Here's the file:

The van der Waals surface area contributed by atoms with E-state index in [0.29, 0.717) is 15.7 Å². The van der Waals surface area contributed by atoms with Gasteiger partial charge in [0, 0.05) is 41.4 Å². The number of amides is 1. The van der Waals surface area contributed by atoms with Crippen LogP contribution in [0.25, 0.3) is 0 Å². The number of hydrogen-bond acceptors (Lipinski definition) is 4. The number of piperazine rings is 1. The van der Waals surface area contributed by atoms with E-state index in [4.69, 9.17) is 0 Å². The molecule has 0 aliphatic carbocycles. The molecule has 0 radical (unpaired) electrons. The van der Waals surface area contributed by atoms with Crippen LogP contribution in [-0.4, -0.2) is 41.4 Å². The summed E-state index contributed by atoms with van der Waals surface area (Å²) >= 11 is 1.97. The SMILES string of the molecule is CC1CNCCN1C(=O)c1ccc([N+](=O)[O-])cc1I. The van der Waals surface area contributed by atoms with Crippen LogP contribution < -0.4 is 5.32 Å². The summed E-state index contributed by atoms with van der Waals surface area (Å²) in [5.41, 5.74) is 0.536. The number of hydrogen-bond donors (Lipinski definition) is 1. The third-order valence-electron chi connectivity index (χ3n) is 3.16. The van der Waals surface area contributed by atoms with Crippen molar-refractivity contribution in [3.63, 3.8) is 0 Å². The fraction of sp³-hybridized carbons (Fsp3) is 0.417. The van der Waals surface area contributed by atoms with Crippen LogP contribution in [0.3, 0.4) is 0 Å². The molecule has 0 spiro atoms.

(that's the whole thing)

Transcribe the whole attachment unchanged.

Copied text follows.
The van der Waals surface area contributed by atoms with E-state index in [0.29, 0.717) is 15.7 Å². The van der Waals surface area contributed by atoms with Gasteiger partial charge in [0, 0.05) is 41.4 Å². The number of amides is 1. The van der Waals surface area contributed by atoms with Crippen LogP contribution in [0.25, 0.3) is 0 Å². The number of hydrogen-bond acceptors (Lipinski definition) is 4. The number of piperazine rings is 1. The van der Waals surface area contributed by atoms with E-state index in [4.69, 9.17) is 0 Å². The molecule has 0 aliphatic carbocycles. The molecule has 0 radical (unpaired) electrons. The van der Waals surface area contributed by atoms with Crippen LogP contribution in [-0.4, -0.2) is 41.4 Å². The summed E-state index contributed by atoms with van der Waals surface area (Å²) >= 11 is 1.97. The SMILES string of the molecule is CC1CNCCN1C(=O)c1ccc([N+](=O)[O-])cc1I. The van der Waals surface area contributed by atoms with Crippen LogP contribution < -0.4 is 5.32 Å². The summed E-state index contributed by atoms with van der Waals surface area (Å²) in [5.41, 5.74) is 0.536. The number of hydrogen-bond donors (Lipinski definition) is 1. The third-order valence-electron chi connectivity index (χ3n) is 3.16. The van der Waals surface area contributed by atoms with Crippen molar-refractivity contribution in [3.63, 3.8) is 0 Å². The fraction of sp³-hybridized carbons (Fsp3) is 0.417. The van der Waals surface area contributed by atoms with Crippen LogP contribution in [0.3, 0.4) is 0 Å². The molecule has 0 spiro atoms.